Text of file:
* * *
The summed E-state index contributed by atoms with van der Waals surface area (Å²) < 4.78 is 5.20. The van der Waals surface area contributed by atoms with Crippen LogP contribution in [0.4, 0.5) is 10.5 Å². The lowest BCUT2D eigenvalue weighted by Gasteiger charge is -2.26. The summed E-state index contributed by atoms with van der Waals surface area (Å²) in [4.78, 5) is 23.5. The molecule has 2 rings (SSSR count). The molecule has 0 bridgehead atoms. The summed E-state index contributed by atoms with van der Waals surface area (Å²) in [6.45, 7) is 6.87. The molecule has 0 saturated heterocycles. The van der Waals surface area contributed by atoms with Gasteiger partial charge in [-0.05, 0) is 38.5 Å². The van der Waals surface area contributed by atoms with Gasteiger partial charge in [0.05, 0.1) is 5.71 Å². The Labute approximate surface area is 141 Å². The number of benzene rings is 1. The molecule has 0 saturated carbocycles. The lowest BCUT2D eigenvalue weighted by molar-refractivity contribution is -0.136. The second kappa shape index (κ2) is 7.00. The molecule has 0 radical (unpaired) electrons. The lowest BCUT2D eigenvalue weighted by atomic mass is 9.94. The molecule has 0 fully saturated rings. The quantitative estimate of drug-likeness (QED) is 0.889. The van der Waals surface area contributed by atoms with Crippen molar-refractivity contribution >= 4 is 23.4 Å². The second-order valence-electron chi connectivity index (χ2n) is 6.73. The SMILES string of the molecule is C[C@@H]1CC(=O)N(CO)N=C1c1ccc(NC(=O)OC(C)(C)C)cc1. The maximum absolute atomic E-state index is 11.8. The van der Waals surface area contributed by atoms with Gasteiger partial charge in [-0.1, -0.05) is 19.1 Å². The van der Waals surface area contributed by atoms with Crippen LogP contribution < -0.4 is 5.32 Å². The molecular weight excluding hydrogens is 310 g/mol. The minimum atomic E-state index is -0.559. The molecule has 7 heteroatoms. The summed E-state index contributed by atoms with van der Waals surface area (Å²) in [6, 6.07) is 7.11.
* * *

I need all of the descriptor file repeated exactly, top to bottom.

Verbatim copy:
The summed E-state index contributed by atoms with van der Waals surface area (Å²) < 4.78 is 5.20. The van der Waals surface area contributed by atoms with Crippen LogP contribution in [0.4, 0.5) is 10.5 Å². The lowest BCUT2D eigenvalue weighted by Gasteiger charge is -2.26. The summed E-state index contributed by atoms with van der Waals surface area (Å²) in [4.78, 5) is 23.5. The molecule has 2 rings (SSSR count). The molecule has 0 bridgehead atoms. The summed E-state index contributed by atoms with van der Waals surface area (Å²) in [6.45, 7) is 6.87. The molecule has 0 saturated heterocycles. The van der Waals surface area contributed by atoms with Gasteiger partial charge in [-0.05, 0) is 38.5 Å². The van der Waals surface area contributed by atoms with Gasteiger partial charge in [0.05, 0.1) is 5.71 Å². The Labute approximate surface area is 141 Å². The number of benzene rings is 1. The molecule has 0 saturated carbocycles. The lowest BCUT2D eigenvalue weighted by molar-refractivity contribution is -0.136. The second kappa shape index (κ2) is 7.00. The molecule has 0 radical (unpaired) electrons. The lowest BCUT2D eigenvalue weighted by atomic mass is 9.94. The molecule has 0 fully saturated rings. The quantitative estimate of drug-likeness (QED) is 0.889. The van der Waals surface area contributed by atoms with Crippen molar-refractivity contribution >= 4 is 23.4 Å². The second-order valence-electron chi connectivity index (χ2n) is 6.73. The SMILES string of the molecule is C[C@@H]1CC(=O)N(CO)N=C1c1ccc(NC(=O)OC(C)(C)C)cc1. The maximum absolute atomic E-state index is 11.8. The van der Waals surface area contributed by atoms with Gasteiger partial charge in [-0.1, -0.05) is 19.1 Å². The van der Waals surface area contributed by atoms with Crippen LogP contribution < -0.4 is 5.32 Å². The molecular weight excluding hydrogens is 310 g/mol. The minimum atomic E-state index is -0.559. The molecule has 7 heteroatoms. The summed E-state index contributed by atoms with van der Waals surface area (Å²) in [6, 6.07) is 7.11.